Three weeks in Darwin

I like to think I’ve been pretty honest about this trip since it started. I’ve shown you the good and the bad, even though it’s mostly been good. I was hoping Darwin would continue that trend – and it has, but it’s also thrown a few wrinkles my way.

That’s not unexpected, but unfortunately, those wrinkles haven’t worked out the way I wanted. I couldn’t find work at all, which isn’t to say there isn’t any (although there’s not much, it seems) but I made no headway in getting a job compared to everyone else looking. That’s disappointing.

So, after three weeks of living frugally, I’m heading to Brisbane to try my luck there. I really enjoyed it for the couple of days I spent there last year and, hopefully, it’ll be a bit more fruitful and I can recoup the money from Darwin and then some.

That’s not to say Darwin wasn’t good. I really enjoyed it, and I did a few pretty cool things.

Exploring the city

A gorgeous sunset in Darwin

Darwin is different to any other city I’ve seen in Australia. It had the sleepiness of Perth but not the size. The coastline is beautiful but you can’t swim (crocodiles and Irukandji rule the waters) although you can find some great sunsets at certain spots.

There’s a free museum, plenty of bars and restaurants, seasonal events and…not much else?

That’s probably not true, but I spent most of my time hunting for work, so I probably missed some stuff.

What is worth seeing are the markets on a Thursday and Sunday, with the latter being a better time to go. Catch the sunset, grab some food, have a drink and enjoy some music, and while there are buses to get you there, you can also walk in about 20 minutes.

The V8 Supercars

The V8 Supercars in Darwin

I was lucky enough that the V8 Supercars were in Darwin while I was there. I’ve seen them at both F1 races in Melbourne over the last two years but to see them in their own right, on a small and intimate track, was something else.

It also reminded me of the BTCC weekends back in the UK. Yes, it’s motorsport but different, too. There was music each night and free buses to and from the track, and while I only made two days out of three, I enjoyed seeing the racing and some music – although one big name that I did recognise was The Veronicas. That was interesting.

Discovering Litchfield Park

To make sure I really got to see even just a little bit of the Northern Territory, I booked a day tour to Litchfield Park on my final weekend. This was going to be a long day, as we set off at 6am!

Jumping crocodiles!

While a lot of people choose a three or five day tour of Kakadu, a much larger national Park, it wasn’t really in my budget or available time. That being said, I had a great day. Some people don’t like tours, preferring to do things their way. That’s fine, but as a solo traveller who doesn’t drive, this was a better option for me, and the tour guide knew his stuff.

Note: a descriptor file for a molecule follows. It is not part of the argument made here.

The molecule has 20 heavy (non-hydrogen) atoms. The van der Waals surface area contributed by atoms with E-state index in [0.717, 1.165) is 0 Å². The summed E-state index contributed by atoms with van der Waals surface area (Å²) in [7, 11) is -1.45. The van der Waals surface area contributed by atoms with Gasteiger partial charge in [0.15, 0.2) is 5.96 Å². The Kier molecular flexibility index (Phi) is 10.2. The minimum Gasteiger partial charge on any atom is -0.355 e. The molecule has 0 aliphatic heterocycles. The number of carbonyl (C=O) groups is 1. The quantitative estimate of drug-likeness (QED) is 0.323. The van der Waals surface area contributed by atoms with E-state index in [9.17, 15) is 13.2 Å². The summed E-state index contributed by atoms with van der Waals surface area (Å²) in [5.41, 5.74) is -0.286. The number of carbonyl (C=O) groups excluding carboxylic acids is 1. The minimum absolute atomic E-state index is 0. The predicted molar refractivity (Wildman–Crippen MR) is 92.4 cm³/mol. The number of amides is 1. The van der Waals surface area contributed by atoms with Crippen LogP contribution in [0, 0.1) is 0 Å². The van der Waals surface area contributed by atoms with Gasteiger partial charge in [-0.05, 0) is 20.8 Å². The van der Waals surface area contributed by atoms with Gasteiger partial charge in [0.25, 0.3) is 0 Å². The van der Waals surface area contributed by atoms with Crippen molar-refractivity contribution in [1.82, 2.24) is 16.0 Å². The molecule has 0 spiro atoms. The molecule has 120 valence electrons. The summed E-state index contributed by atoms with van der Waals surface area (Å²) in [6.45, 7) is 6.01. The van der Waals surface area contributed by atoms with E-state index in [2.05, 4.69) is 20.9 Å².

We started with a jumping crocodile river tour on the River Adelaide, and let me tell you, those things are sneaky. More than once while we were watching on one side, another would swim up to the other and take us by surprise!

Florence Falls, Litchfield National Park

This was followed by heading into Litchfield itself and we stopped at three different swimming spots, complete with waterfalls and fish – the first, Wangi Falls could have, and probably did have, freshwater crocs but those ones are small and timid, not likely to bite you (according to our guide). Needless to say, we were all fine.

The water helped wake me up!

The second spot, Florence Falls, was my favourite, though. That’s even with the water being the coldest of three spots.

There was a lot of driving but plenty of sights and information passed on to us. I was knackered at the end!

Crocosaurus Cove

On my last day in the city, I ventured to Crocosaurus Cove. You’d be forgiven for thinking this a small place, given how it might look on a map or from the surrounding buildings, but there’s an impressive array of reptiles, fish and crocodiles here.

And some are absolute monsters!

It’s easy to spend a couple of hours here, learning about these creatures, their habitats and lifestyles but there are also live demonstrations to get closer and find out more. However, it was one particular activity that caught my eye.

It’s called The Cage of Death and it puts you in one of the crocodile enclosures.

The Cage of Death at Crocosaurus Cove

There are four different enclosures you can be put in and it all depends on the croc itself, how it’s been behaving, how much energy it has and such. The one I was put in had two, both smaller than the others but it included the only female they have. She stayed away, which is a good thing since she can be pretty aggressive. Her mate, however, got very close. He circled the cage and got right up and close and they fed him, allowing me to hear that whopping thud when those jaws clamp down.

I’m not going to lie; I jumped every time.

It was the eyes, though. They pierce your soul. I felt pretty safe but there’s no guarantees with these activities and while these are tamer crocs than you’d find in the wild, if something did go wrong, those things would tear me to pieces.